Wherever possible take samples of your work such as completed projects, a list of your achievements and other relevant documents into the interview and produce them if you are given the opportunity and think it is appropriate.
Honesty is always the best policy and remember to always relate your experience to what is required!!!
There are two different types of mothers who turn their thoughts to work after having precious time at home with the new addition to the family;
The mothers who can’t wait for the social interaction and intellectual stimulation work provides, and the mothers who are obliged to return to work to maintain career status, contribute to the family finances, and because they feel they ‘have to’.
Welcome to the world of wanting quality time to raise your child and the independence of having your own career, but feeling guilty wanting both- this feeling may prevail for years.
Circumstances play a big part in a return to the workforce being eagerly anticipated or approached with caution and anxiety. Perhaps you have left a job or career that you would be happier without? Perhaps you need to re-enter the workforce in a completely new role? Whatever circumstances surround you there are some key strategies which you can implement to ensure that your foray into the new role of ”working Mum” is a smooth transition.
Here are some key points which can help you gather confidence and be prepared to “sell yourself” again to the labour market/workplace:
Returning to an existing position/employer:
Hopefully you have left your last role on good terms and have remained in contact with your boss or colleagues who have “filled you in” on what is currently going on at work. Perhaps you have been working part-time on projects at home during maternity leave? If so, be very clear about your intentions to return to work so that your employer and colleagues are aware and can anticipate your return. Make sure that you have captured these conversations on email or via an official letter from the Human Resources department or your boss.
Applying for a new position:
If you are applying for new positions become engaged in job search activities well before your chosen time to re-enter the workforce.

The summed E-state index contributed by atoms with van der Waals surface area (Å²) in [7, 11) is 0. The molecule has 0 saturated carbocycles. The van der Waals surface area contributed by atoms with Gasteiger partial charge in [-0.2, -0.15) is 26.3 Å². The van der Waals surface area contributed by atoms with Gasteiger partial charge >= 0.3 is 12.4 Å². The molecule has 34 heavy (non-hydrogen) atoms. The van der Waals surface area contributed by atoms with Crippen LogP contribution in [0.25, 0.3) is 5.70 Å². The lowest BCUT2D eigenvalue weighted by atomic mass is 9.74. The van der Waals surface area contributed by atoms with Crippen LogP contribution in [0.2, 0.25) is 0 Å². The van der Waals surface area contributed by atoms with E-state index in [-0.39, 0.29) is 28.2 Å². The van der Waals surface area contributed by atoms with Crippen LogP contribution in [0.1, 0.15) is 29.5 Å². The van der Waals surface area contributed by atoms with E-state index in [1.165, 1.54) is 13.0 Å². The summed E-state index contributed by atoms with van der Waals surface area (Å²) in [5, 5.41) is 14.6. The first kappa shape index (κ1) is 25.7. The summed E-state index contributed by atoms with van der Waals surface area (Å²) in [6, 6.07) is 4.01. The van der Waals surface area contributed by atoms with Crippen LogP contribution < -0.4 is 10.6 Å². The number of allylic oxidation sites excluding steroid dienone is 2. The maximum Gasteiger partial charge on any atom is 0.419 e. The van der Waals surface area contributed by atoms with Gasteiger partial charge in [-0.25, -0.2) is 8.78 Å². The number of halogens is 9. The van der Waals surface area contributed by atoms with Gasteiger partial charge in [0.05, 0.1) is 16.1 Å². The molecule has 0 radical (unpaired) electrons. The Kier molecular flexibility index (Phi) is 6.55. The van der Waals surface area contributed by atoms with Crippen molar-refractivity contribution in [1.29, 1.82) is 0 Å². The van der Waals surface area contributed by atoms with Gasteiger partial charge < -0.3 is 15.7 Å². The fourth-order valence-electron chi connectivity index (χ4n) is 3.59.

Undertake a Skills Audit – this is a comprehensive listing of technical skills, personal attributes and knowledge that you may possess which can be used to extract information to update your Resume.
Complete a Work Values Audit – this is a tool which lists a diverse range of values based on the work you do. For example, working in collaborative teams or working autonomously may appeal to some people and not others. This will become very important when applying for jobs in a new industry – you need to ensure that you will be performing work that you enjoy and in the right environment.
Update your Resume and don’t be afraid to list maternity leave and the relevant dates. Modern organisations and workplaces realise that people have lives and family outside work. If you think this doesn’t apply to an organisation you have approached perhaps they may not be the right employer for you anyway.
Educate yourself about the labour market- read, and research! Read the employment pages in the national newspapers and have a look at job ads, even if the jobs are not available in your local area. Do loads of Google searches on the job websites such as seek.com.au and MyCareer. Start to research jobs that you might aspire to do and learn what the selection criteria for positions might be.
Investigate what short courses are available – these may be the bridge you need to cross before launching into a new career
Join as many social media professional groups you can think of – Linked In being the main source of information – many groups have job boards you could access.
Keep up to date with the local economy- be savvy about growth industries and new businesses. You may be a step ahead of other jobseekers and could just land a job via word of mouth!
Keep an open mind to developing your own business- there are loads of Mums out there who have been successful in identifying a need for a service or product and making a viable business from their ideas or passions!!
Most importantly – ”Dont wait for your ship to come in, swim out to it!!”